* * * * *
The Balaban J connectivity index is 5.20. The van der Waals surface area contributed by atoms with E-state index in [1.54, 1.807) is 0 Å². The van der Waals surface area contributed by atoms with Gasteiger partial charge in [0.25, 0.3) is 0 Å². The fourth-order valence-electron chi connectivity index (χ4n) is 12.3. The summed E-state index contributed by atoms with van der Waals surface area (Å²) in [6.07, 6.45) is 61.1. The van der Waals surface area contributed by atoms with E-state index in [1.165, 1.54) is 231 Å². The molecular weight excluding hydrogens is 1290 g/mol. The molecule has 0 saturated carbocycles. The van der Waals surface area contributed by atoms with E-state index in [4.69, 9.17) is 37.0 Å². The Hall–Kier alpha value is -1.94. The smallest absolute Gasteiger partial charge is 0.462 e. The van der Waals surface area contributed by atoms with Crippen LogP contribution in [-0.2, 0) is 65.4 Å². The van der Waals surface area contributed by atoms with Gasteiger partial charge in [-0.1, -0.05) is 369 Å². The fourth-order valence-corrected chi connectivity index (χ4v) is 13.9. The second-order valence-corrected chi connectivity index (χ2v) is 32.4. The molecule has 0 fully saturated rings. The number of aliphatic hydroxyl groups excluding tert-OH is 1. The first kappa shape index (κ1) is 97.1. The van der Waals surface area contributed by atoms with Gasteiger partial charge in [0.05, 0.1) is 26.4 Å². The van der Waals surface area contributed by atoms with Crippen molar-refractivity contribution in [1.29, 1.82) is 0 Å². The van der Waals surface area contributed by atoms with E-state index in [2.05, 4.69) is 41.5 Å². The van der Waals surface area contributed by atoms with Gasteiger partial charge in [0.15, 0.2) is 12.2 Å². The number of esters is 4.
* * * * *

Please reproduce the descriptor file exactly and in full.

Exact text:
The Balaban J connectivity index is 5.20. The van der Waals surface area contributed by atoms with E-state index in [1.54, 1.807) is 0 Å². The van der Waals surface area contributed by atoms with Gasteiger partial charge in [0.25, 0.3) is 0 Å². The fourth-order valence-electron chi connectivity index (χ4n) is 12.3. The summed E-state index contributed by atoms with van der Waals surface area (Å²) in [6.07, 6.45) is 61.1. The van der Waals surface area contributed by atoms with E-state index in [1.165, 1.54) is 231 Å². The molecular weight excluding hydrogens is 1290 g/mol. The molecule has 0 saturated carbocycles. The van der Waals surface area contributed by atoms with E-state index in [4.69, 9.17) is 37.0 Å². The Hall–Kier alpha value is -1.94. The smallest absolute Gasteiger partial charge is 0.462 e. The van der Waals surface area contributed by atoms with Crippen LogP contribution in [-0.2, 0) is 65.4 Å². The van der Waals surface area contributed by atoms with Gasteiger partial charge in [-0.1, -0.05) is 369 Å². The fourth-order valence-corrected chi connectivity index (χ4v) is 13.9. The second-order valence-corrected chi connectivity index (χ2v) is 32.4. The molecule has 0 fully saturated rings. The number of aliphatic hydroxyl groups excluding tert-OH is 1. The first kappa shape index (κ1) is 97.1. The van der Waals surface area contributed by atoms with Gasteiger partial charge in [0.05, 0.1) is 26.4 Å². The van der Waals surface area contributed by atoms with Crippen molar-refractivity contribution in [1.29, 1.82) is 0 Å². The van der Waals surface area contributed by atoms with E-state index in [2.05, 4.69) is 41.5 Å². The van der Waals surface area contributed by atoms with Gasteiger partial charge in [0.15, 0.2) is 12.2 Å². The number of esters is 4.